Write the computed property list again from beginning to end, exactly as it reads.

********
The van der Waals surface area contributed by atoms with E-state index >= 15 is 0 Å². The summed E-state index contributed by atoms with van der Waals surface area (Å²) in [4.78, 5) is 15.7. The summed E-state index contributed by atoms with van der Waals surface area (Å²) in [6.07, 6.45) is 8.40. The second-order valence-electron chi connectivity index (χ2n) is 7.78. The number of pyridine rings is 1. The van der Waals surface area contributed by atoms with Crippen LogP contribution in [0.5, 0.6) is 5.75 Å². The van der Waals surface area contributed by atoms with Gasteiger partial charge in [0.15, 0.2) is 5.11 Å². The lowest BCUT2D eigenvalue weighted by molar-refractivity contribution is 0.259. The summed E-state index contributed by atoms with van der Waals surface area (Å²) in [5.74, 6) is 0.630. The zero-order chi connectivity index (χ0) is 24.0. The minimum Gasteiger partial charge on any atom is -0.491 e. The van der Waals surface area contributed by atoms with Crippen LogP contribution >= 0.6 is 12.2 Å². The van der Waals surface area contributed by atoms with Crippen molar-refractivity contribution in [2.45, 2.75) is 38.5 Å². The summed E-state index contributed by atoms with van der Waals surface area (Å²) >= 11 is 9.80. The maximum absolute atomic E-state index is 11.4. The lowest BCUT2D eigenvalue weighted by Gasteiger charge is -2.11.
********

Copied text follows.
The van der Waals surface area contributed by atoms with E-state index >= 15 is 0 Å². The summed E-state index contributed by atoms with van der Waals surface area (Å²) in [4.78, 5) is 15.7. The summed E-state index contributed by atoms with van der Waals surface area (Å²) in [6.07, 6.45) is 8.40. The second-order valence-electron chi connectivity index (χ2n) is 7.78. The number of pyridine rings is 1. The van der Waals surface area contributed by atoms with Crippen LogP contribution in [0.5, 0.6) is 5.75 Å². The van der Waals surface area contributed by atoms with Gasteiger partial charge in [0.15, 0.2) is 5.11 Å². The lowest BCUT2D eigenvalue weighted by molar-refractivity contribution is 0.259. The summed E-state index contributed by atoms with van der Waals surface area (Å²) in [5.74, 6) is 0.630. The zero-order chi connectivity index (χ0) is 24.0. The minimum Gasteiger partial charge on any atom is -0.491 e. The van der Waals surface area contributed by atoms with Crippen LogP contribution >= 0.6 is 12.2 Å². The van der Waals surface area contributed by atoms with Crippen molar-refractivity contribution in [2.45, 2.75) is 38.5 Å². The summed E-state index contributed by atoms with van der Waals surface area (Å²) >= 11 is 9.80. The maximum absolute atomic E-state index is 11.4. The lowest BCUT2D eigenvalue weighted by Gasteiger charge is -2.11.